So far the turmoil inside the gym has stirred little–if any–reaction in the community. School principal Sosa would not comment, but Clemente’s gym teachers claim that he’s turned his back on their problems.
“We’ve complained to Sosa, and he tells us that since the gym is Park District property, it’s beyond his control,” says Dagostino. “He told us that we should write letters of protest to the Park District and the school board. Isn’t that something? It’s his school’s gym. The least he could do is write a few letters himself.”
In Sosa’s defense, Clemente has other problems to worry about–gangs, dropouts, and low test scores chief among them.
“I know he [Sosa] has other problems, but he doesn’t realize how a strong athletic program can help a school in a poor community,” says Tomoleoni. “He doesn’t realize that the drop-out rate for kids who participate in sports is a fraction of the school’s total drop-out rate. He doesn’t realize that a winning sports team can bring pride to the students and make them want to stay in school.”
Indeed, Tomoleoni’s baseball team is a model of inner-city athletic excellence. They clear and clean their own ball diamond, pay for traveling expenses with money raised from candy sales, and generally make do with less equipment than any of their out-of-town rivals. Despite these handicaps, they’ve won six city titles. Five recent graduates now play in the minor leagues, and at least a dozen more have gone on to play college ball. And yet they get little respect. The players watched in amazement last year as the Park District installed a play lot in the middle of their baseball field.
“My center fielder has to run over concrete slabs to get an out; he’s lucky he doesn’t break his neck,” says Tomoleoni. “The play lot is great for the elementary school, but lousy for us. We got no input on the deal. Our principal said he didn’t even know it was coming.”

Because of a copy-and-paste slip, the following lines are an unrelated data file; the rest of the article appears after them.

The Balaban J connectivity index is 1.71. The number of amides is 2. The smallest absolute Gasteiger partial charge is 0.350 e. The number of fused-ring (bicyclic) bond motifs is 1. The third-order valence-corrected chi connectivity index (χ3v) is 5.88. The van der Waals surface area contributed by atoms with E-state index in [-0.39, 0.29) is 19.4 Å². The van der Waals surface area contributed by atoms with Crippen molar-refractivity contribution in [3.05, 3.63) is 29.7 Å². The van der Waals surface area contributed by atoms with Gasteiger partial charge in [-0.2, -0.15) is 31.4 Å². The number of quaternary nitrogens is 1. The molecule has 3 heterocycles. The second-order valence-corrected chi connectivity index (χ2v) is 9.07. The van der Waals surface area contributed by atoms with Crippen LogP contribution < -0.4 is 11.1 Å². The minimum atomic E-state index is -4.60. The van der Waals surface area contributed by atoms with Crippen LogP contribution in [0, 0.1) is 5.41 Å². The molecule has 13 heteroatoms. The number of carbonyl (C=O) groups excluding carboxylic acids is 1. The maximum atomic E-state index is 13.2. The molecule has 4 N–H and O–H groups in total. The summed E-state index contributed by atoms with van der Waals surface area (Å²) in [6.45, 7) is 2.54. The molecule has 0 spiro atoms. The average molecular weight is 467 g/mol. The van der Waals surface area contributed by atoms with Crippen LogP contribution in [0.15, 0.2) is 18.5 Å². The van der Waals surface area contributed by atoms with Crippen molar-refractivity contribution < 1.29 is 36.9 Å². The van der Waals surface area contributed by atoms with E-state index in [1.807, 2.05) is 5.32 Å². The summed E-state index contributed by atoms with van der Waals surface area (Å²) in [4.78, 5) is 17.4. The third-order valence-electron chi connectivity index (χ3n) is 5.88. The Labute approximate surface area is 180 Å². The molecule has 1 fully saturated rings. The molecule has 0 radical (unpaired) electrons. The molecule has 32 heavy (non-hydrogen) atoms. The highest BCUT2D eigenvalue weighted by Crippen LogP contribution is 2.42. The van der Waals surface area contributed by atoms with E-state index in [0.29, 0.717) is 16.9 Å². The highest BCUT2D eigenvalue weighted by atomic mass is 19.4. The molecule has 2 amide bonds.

Over the summer, Tomoleoni wrote a letter to Sosa, expressing his team’s “disappointment with the indifference shown by this school, especially the leadership, toward our winning a second straight City Championship and finishing fourth in the state. When I voiced this disappointment to you when we returned from [the state tournament], you responded with ‘Well, then, maybe you don’t want to be the coach anymore.’ How indifferent can you get?!”
Sosa responded to Tomoleoni’s letter by firing the coach as the school’s athletic director, citing “philosophical differences.”
In frustration, Clemente’s gym teachers have initiated a letter-writing campaign, albeit with little success. They wrote 26th Ward Alderman Luis Gutierrez, whose office is two blocks from the school (“I delivered that letter myself,” says Vargas). Gutierrez has not responded. They wrote two letters to James Compton, and one to William Singer, vice president of the Board of Education. They have not responded either, although the acting general superintendent of schools, Charles Almo, responded on Compton’s behalf: “It is my understanding that [a school board lawyer] is in the process of scheduling a meeting with Park District staff to resolve this matter.” Board officials say that meeting has not yet been scheduled.
To his credit, Jesse Madison personally answered a March 1988 letter from Dagostino. But the parks leader devoted most of his letter to a condemnation of rim-wrecking dunks, in effect blaming the teachers for the gym’s condition. “We must be aware that close supervision of all youngsters during school time and after is a must for all staff members,” Madison wrote. “The strict rule of NO DUNKING must be enforced in order to maintain our cost.”
The gym teachers say they would like to see the school system take charge of maintaining the gym, but that doesn’t seem likely. At the moment, most hope for improvement lies in park manager Rodriguez and Kevin Urdow, the Clemente Park supervisor. Both are new on the job; both vow to make changes.
“We had some problems with staff but we’ve taken care of them,” says Rodriguez. “Urdow is dynamite. He’s going to do a job. We have to go in there and take care of business. We’re going to make new batting cages for Tomoleoni. I respect what he’s done for the kids. He’s done so much with few supplies or facilities, God bless him. I want to help him. We’ll revamp his baseball field. We’ll get them access to the weight room through another door. We’re gonna clean that place up–just you wait.”
They’ve ordered the parts needed to repair the broken basketball backboards, says Rodriguez. They’ve also asked for a new water pump. With any luck, the gym will have hot water in its showers by Christmas.
“I don’t want to sound negative; these new guys do sound sincere, but we’ve heard that kind of talk before,” says Tomoleoni. “You get a lot of satisfaction when you win a city title because you know you’ve overcome a lot. But then you turn around and have to beg people to fix the showers so the kids can take a hot shower. It’s ridiculous. It’s like they want you and the kids to fail.”
Art accompanying story in printed newspaper (not available in this archive): photo/Jon Randolph.